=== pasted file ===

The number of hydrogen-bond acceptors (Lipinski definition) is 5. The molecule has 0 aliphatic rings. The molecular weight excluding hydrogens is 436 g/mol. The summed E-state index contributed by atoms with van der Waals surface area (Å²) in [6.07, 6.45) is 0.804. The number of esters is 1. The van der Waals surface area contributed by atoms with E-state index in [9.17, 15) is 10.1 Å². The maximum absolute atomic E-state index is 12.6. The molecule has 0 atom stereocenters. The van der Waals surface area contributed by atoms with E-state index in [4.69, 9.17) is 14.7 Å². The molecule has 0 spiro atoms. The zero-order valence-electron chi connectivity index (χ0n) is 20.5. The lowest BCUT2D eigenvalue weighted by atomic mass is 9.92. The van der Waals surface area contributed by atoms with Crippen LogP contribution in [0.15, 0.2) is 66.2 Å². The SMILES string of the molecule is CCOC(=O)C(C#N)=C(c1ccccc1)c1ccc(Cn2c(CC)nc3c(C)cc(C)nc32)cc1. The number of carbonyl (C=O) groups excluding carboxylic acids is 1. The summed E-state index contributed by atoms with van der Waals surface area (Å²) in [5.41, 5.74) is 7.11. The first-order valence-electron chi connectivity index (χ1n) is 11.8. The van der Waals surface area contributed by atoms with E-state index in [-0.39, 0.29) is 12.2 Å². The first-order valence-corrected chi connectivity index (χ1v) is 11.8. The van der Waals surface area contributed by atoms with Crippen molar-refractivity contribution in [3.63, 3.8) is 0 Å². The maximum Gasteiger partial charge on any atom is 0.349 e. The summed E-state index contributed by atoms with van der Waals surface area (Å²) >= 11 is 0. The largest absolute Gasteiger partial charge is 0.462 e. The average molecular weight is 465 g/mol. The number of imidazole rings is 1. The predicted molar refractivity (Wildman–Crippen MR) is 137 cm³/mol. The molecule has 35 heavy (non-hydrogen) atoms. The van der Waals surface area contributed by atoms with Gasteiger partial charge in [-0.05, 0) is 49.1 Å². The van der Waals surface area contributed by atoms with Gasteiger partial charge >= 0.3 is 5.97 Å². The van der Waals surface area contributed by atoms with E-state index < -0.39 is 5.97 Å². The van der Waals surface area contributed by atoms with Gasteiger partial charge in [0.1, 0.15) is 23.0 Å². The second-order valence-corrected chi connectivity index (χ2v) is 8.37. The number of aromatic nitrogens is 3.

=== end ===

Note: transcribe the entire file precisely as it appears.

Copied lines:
The number of hydrogen-bond acceptors (Lipinski definition) is 5. The molecule has 0 aliphatic rings. The molecular weight excluding hydrogens is 436 g/mol. The summed E-state index contributed by atoms with van der Waals surface area (Å²) in [6.07, 6.45) is 0.804. The number of esters is 1. The van der Waals surface area contributed by atoms with E-state index in [9.17, 15) is 10.1 Å². The maximum absolute atomic E-state index is 12.6. The molecule has 0 atom stereocenters. The van der Waals surface area contributed by atoms with E-state index in [4.69, 9.17) is 14.7 Å². The molecule has 0 spiro atoms. The zero-order valence-electron chi connectivity index (χ0n) is 20.5. The lowest BCUT2D eigenvalue weighted by atomic mass is 9.92. The van der Waals surface area contributed by atoms with Crippen LogP contribution in [0.15, 0.2) is 66.2 Å². The SMILES string of the molecule is CCOC(=O)C(C#N)=C(c1ccccc1)c1ccc(Cn2c(CC)nc3c(C)cc(C)nc32)cc1. The number of carbonyl (C=O) groups excluding carboxylic acids is 1. The summed E-state index contributed by atoms with van der Waals surface area (Å²) in [5.41, 5.74) is 7.11. The first-order valence-electron chi connectivity index (χ1n) is 11.8. The van der Waals surface area contributed by atoms with E-state index in [-0.39, 0.29) is 12.2 Å². The first-order valence-corrected chi connectivity index (χ1v) is 11.8. The van der Waals surface area contributed by atoms with Crippen molar-refractivity contribution in [3.63, 3.8) is 0 Å². The maximum Gasteiger partial charge on any atom is 0.349 e. The summed E-state index contributed by atoms with van der Waals surface area (Å²) >= 11 is 0. The largest absolute Gasteiger partial charge is 0.462 e. The average molecular weight is 465 g/mol. The number of imidazole rings is 1. The predicted molar refractivity (Wildman–Crippen MR) is 137 cm³/mol. The molecule has 35 heavy (non-hydrogen) atoms. The van der Waals surface area contributed by atoms with Gasteiger partial charge in [-0.05, 0) is 49.1 Å². The van der Waals surface area contributed by atoms with Gasteiger partial charge >= 0.3 is 5.97 Å². The van der Waals surface area contributed by atoms with E-state index < -0.39 is 5.97 Å². The van der Waals surface area contributed by atoms with Gasteiger partial charge in [0.1, 0.15) is 23.0 Å². The second-order valence-corrected chi connectivity index (χ2v) is 8.37. The number of aromatic nitrogens is 3.